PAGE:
Conservation & Science

Clash of the titans: white sharks vs. orcas

When orcas and white sharks cross paths, only one can prevail as the true apex predator. New research from the Monterey Bay Aquarium published in Nature Scientific Reports details these rare, sometimes brutal encounters — and their ecological implications.

A new study illustrates what happens when orcas and white sharks encounter each other in the wild. Photo © Jim Capwell/www.divecentral.com

It’s a study decades in the making because observations of the two creatures interacting is a rarity.

Scot Anderson, a white shark expert and seasonal researcher for the Aquarium, still remembers one such run-in more than 20 years ago near the Farallon Islands, a short boat ride west of downtown San Francisco.

“The first time it happened was kind of shocking to everybody,” Scot says. “Before we had seen anything like that, people would ask, who’s the baddest predator?”

White sharks are seasonal visitors to the Farallon Islands, where they prey on elephant seals and other pinnipeds. Photo courtesy NOAA

The first scorecard came on October 4, 1997, when orcas killed and partially ate a white shark within view of a whale-watching boat. Scot was heading out from nearby Bolinas when he heard what was happening over the radio.

“We just went straight there,” he says. “We got there right as it was finishing. I saw the two orcas sticking their heads out of the water and squealing like they do when they have a kill. And the shark just sank away.” Read more…

Connecting historical tortoiseshell trade to modern IUU fishing networks

What began as research into historical data on rare hawksbill sea turtles could help illuminate the shadowy modern world of illegal, unreported, and unregulated fishing, according to a new paper published in the journal Science Advances. The study also revealed that a dramatically larger number of the critically endangered turtles were killed for the tortoiseshell trade, six times higher than earlier estimates.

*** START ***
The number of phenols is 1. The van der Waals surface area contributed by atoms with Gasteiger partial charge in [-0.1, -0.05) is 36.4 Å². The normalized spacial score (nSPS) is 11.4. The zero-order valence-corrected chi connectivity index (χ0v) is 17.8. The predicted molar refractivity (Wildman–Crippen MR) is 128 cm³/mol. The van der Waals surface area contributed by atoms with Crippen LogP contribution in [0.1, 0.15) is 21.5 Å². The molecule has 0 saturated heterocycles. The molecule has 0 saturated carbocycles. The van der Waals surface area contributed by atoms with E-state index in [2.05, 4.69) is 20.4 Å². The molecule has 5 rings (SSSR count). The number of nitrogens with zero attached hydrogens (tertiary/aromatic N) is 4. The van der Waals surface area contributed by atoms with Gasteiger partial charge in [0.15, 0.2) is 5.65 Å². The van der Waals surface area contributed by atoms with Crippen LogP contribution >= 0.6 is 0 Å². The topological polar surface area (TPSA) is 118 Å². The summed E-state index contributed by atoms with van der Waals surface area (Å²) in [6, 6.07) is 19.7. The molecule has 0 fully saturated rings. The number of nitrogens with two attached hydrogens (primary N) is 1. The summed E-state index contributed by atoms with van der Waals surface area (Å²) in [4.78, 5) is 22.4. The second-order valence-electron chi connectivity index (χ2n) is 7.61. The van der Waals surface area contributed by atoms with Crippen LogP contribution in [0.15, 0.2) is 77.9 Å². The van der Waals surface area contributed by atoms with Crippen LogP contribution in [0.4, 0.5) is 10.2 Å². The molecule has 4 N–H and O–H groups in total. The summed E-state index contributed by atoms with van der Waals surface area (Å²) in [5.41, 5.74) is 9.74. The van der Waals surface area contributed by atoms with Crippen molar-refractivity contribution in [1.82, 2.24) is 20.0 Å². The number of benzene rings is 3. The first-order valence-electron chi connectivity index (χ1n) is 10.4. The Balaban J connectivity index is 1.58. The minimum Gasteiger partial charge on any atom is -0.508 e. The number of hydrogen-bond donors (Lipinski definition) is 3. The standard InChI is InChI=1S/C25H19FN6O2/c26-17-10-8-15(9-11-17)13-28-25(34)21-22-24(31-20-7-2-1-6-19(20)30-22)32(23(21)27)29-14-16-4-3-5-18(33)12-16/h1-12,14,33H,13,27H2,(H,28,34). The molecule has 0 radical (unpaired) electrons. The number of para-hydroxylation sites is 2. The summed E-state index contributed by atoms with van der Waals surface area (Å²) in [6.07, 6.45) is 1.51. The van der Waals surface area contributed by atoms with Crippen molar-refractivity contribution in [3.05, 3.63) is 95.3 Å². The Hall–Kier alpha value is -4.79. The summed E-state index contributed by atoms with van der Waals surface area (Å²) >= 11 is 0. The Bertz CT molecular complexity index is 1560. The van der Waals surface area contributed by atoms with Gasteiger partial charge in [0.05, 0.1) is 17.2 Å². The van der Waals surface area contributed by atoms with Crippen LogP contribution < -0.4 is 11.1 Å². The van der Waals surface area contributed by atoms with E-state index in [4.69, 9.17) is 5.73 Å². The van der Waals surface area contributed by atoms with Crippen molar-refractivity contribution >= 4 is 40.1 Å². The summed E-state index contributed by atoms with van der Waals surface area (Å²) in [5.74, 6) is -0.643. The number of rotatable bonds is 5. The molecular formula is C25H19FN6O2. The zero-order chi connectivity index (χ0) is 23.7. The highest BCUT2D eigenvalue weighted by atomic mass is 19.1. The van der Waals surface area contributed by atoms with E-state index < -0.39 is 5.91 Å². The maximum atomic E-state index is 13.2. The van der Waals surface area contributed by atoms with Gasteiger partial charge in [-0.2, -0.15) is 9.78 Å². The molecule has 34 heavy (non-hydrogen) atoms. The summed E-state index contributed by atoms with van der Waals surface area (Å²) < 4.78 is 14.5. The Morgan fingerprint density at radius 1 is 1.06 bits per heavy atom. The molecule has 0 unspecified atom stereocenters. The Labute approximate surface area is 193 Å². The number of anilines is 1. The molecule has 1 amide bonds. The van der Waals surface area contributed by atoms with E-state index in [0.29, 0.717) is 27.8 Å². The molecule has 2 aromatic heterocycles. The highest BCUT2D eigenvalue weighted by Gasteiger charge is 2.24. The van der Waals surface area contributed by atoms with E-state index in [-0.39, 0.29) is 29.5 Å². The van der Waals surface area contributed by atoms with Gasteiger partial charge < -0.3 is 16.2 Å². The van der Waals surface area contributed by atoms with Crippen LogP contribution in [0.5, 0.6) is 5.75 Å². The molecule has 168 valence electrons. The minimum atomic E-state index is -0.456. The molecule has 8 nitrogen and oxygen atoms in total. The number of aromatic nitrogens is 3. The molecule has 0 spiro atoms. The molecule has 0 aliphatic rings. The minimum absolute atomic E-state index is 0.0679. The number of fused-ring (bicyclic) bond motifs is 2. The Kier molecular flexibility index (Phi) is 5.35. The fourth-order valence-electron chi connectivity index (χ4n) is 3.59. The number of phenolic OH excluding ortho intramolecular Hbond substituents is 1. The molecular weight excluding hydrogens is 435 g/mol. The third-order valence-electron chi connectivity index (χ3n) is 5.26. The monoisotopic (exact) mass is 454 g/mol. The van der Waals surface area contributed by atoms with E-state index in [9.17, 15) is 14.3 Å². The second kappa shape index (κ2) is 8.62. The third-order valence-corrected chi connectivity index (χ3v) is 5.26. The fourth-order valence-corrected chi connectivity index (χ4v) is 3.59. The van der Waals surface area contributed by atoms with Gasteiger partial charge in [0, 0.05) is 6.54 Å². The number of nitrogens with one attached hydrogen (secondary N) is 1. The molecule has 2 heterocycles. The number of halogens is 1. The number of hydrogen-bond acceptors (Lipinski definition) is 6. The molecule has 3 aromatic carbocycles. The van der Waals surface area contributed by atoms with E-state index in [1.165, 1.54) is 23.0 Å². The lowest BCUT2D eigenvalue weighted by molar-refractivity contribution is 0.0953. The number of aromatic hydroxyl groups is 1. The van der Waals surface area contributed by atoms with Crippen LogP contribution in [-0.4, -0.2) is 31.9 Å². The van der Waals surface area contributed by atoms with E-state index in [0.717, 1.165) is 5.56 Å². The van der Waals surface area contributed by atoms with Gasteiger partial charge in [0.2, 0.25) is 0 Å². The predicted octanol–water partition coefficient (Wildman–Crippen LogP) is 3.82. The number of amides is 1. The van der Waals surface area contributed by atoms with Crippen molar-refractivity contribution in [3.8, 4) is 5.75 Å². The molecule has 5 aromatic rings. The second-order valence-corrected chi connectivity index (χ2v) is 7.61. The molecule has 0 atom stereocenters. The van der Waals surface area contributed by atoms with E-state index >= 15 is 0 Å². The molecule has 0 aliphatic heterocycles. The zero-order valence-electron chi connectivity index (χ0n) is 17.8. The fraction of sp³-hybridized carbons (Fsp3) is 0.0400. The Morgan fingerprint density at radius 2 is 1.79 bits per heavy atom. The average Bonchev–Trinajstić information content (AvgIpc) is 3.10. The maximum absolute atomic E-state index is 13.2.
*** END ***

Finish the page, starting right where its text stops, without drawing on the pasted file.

The project started nearly a decade ago when Dr. Kyle Van Houtan — then with the National Oceanic and Atmospheric Administration, now Monterey Bay Aquarium’s director of science and senior author of the paper — was leading a sea turtle research program in Hawaii.

“Our goal was to give hawksbills the attention they deserve,” Kyle says. “Hawksbill sea turtles are critically endangered throughout their range, mostly due to threats from illegal harvesting.” The turtles can grow to more than three feet long and 150 pounds and are distinct for their beautiful, mottled shells. 

“They also have a long slender neck that allows them to search for food in the cavities between branches of coral in a reef. There they find sponges, algae and other invertebrates,” Kyle explains.

“They can really shape a coral reef, allowing coral colonies and the reef ecosystem to thrive,” says Dr. Emily Miller, assistant research scientist at the Aquarium and the paper’s first author. Read more…

Diving into sea otter recovery in Alaska’s Glacier Bay

Glacier Bay National Park in Alaska is home to more than twice as many northern sea otters (Enhydra lutris kenyoni) as all of California is to southern sea otters (Enhydra lutris nereis). Studying the thriving northern species may hold important clues for the future of the recovering southern species. In August, Monterey Bay Aquarium researcher Jessica Fujii spent two weeks studying the Glacier Bay population in the wild.

When she’s not studying sea otters in Alaska during the summer, Jessica Fujii observes otter behavior around Monterey Bay. Photo by Michelle Staedler

Jess is a senior research biologist with the Aquarium’s Sea Otter Program. She studies both wild sea otters and pups raised by surrogate otters so they can be returned to the wild—as was the case with two juvenile males earlier this month.

“Mostly I’m looking at sea otter behavior and foraging ecology—what they’re eating and what that may tell us about the rest of the ecosystem,” Jess says. “It involves a lot of going out in the field and watching the otters from shore.”

This summer, she worked aboard the Alaskan Gyre, a 50-foot U.S. Geological Survey vessel.

“It looks like a fishing boat, but it’s been converted for research purposes,” she says. “What used to be the fish hold is now sleeping quarters and storage.” With six or seven others aboard, “it was cozy; there’s not a lot of extra space.”

The converted fishing boat Alaska Gyre was home base for scientists working in Glacier Bay.

The trip was part of a longstanding collaboration between the Aquarium and researchers with the USGS Alaska Science Center. The two groups sometimes share insights and help each other observe or capture sea otters: “Having that crossover can be really helpful,” Jess says. “It’s also a way to make sure we’re maintaining comparable methods.”

Read more…

Science: the foundation for climate solutions